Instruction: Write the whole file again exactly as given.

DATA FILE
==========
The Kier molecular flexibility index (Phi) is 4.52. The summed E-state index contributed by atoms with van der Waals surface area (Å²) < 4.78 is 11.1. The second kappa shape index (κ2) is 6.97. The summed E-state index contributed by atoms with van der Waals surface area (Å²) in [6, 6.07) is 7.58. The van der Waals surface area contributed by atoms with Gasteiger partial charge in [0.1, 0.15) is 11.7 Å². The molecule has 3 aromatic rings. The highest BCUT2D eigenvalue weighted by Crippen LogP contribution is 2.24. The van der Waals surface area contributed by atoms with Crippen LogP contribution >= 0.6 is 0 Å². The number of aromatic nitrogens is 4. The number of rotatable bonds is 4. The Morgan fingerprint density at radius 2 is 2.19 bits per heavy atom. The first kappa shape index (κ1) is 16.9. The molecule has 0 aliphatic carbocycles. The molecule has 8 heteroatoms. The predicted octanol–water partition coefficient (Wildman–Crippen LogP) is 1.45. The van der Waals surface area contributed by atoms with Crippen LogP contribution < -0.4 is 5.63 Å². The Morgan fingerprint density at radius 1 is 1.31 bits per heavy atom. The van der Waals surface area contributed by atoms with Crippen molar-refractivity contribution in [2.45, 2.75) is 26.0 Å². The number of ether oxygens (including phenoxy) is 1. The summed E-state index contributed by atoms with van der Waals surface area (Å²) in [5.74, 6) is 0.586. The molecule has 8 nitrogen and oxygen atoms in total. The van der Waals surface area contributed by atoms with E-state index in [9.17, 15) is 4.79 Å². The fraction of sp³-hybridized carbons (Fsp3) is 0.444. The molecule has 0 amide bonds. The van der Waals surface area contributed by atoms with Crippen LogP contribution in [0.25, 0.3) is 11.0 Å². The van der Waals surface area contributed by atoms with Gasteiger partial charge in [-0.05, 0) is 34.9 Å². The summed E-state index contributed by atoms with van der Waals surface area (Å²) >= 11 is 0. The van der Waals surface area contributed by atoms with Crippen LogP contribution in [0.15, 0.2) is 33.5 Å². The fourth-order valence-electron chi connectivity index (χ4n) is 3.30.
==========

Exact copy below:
The Kier molecular flexibility index (Phi) is 4.52. The summed E-state index contributed by atoms with van der Waals surface area (Å²) < 4.78 is 11.1. The second kappa shape index (κ2) is 6.97. The summed E-state index contributed by atoms with van der Waals surface area (Å²) in [6, 6.07) is 7.58. The van der Waals surface area contributed by atoms with Gasteiger partial charge in [0.1, 0.15) is 11.7 Å². The molecule has 3 aromatic rings. The highest BCUT2D eigenvalue weighted by Crippen LogP contribution is 2.24. The van der Waals surface area contributed by atoms with Crippen LogP contribution >= 0.6 is 0 Å². The number of aromatic nitrogens is 4. The number of rotatable bonds is 4. The Morgan fingerprint density at radius 2 is 2.19 bits per heavy atom. The first kappa shape index (κ1) is 16.9. The molecule has 0 aliphatic carbocycles. The molecule has 8 heteroatoms. The predicted octanol–water partition coefficient (Wildman–Crippen LogP) is 1.45. The van der Waals surface area contributed by atoms with Crippen LogP contribution < -0.4 is 5.63 Å². The Morgan fingerprint density at radius 1 is 1.31 bits per heavy atom. The van der Waals surface area contributed by atoms with Crippen molar-refractivity contribution in [2.45, 2.75) is 26.0 Å². The number of ether oxygens (including phenoxy) is 1. The summed E-state index contributed by atoms with van der Waals surface area (Å²) in [5.74, 6) is 0.586. The molecule has 8 nitrogen and oxygen atoms in total. The van der Waals surface area contributed by atoms with E-state index in [9.17, 15) is 4.79 Å². The fraction of sp³-hybridized carbons (Fsp3) is 0.444. The molecule has 0 amide bonds. The van der Waals surface area contributed by atoms with Crippen LogP contribution in [0.25, 0.3) is 11.0 Å². The van der Waals surface area contributed by atoms with Gasteiger partial charge in [-0.05, 0) is 34.9 Å². The summed E-state index contributed by atoms with van der Waals surface area (Å²) >= 11 is 0. The van der Waals surface area contributed by atoms with Crippen LogP contribution in [0.15, 0.2) is 33.5 Å². The fourth-order valence-electron chi connectivity index (χ4n) is 3.30.